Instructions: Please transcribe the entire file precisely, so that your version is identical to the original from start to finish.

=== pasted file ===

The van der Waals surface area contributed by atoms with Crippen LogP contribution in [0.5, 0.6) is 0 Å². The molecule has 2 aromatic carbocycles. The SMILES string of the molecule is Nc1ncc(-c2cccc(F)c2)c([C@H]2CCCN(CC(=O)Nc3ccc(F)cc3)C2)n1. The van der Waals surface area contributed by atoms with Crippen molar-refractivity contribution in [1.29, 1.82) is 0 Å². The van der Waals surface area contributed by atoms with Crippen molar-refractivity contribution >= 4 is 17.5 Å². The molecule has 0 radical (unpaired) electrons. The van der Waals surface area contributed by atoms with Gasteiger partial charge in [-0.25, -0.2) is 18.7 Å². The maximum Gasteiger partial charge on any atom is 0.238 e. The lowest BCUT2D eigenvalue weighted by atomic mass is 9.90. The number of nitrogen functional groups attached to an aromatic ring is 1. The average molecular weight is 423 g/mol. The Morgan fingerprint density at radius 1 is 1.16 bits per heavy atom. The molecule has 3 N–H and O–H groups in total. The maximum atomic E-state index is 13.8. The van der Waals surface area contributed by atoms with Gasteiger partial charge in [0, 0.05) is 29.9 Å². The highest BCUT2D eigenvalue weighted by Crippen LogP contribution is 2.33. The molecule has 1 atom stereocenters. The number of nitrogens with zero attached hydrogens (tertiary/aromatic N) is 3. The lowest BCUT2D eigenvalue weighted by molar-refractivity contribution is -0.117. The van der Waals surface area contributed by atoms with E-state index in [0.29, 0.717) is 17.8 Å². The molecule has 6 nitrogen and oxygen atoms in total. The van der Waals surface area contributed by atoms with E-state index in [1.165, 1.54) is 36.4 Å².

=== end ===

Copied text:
The van der Waals surface area contributed by atoms with Crippen LogP contribution in [0.5, 0.6) is 0 Å². The molecule has 2 aromatic carbocycles. The SMILES string of the molecule is Nc1ncc(-c2cccc(F)c2)c([C@H]2CCCN(CC(=O)Nc3ccc(F)cc3)C2)n1. The van der Waals surface area contributed by atoms with Crippen molar-refractivity contribution in [1.29, 1.82) is 0 Å². The van der Waals surface area contributed by atoms with Crippen molar-refractivity contribution >= 4 is 17.5 Å². The molecule has 0 radical (unpaired) electrons. The van der Waals surface area contributed by atoms with Gasteiger partial charge in [-0.25, -0.2) is 18.7 Å². The maximum Gasteiger partial charge on any atom is 0.238 e. The lowest BCUT2D eigenvalue weighted by atomic mass is 9.90. The number of nitrogen functional groups attached to an aromatic ring is 1. The average molecular weight is 423 g/mol. The Morgan fingerprint density at radius 1 is 1.16 bits per heavy atom. The molecule has 3 N–H and O–H groups in total. The maximum atomic E-state index is 13.8. The van der Waals surface area contributed by atoms with Gasteiger partial charge in [0, 0.05) is 29.9 Å². The highest BCUT2D eigenvalue weighted by Crippen LogP contribution is 2.33. The molecule has 1 atom stereocenters. The number of nitrogens with zero attached hydrogens (tertiary/aromatic N) is 3. The lowest BCUT2D eigenvalue weighted by molar-refractivity contribution is -0.117. The van der Waals surface area contributed by atoms with E-state index in [0.29, 0.717) is 17.8 Å². The molecule has 6 nitrogen and oxygen atoms in total. The van der Waals surface area contributed by atoms with E-state index in [1.165, 1.54) is 36.4 Å².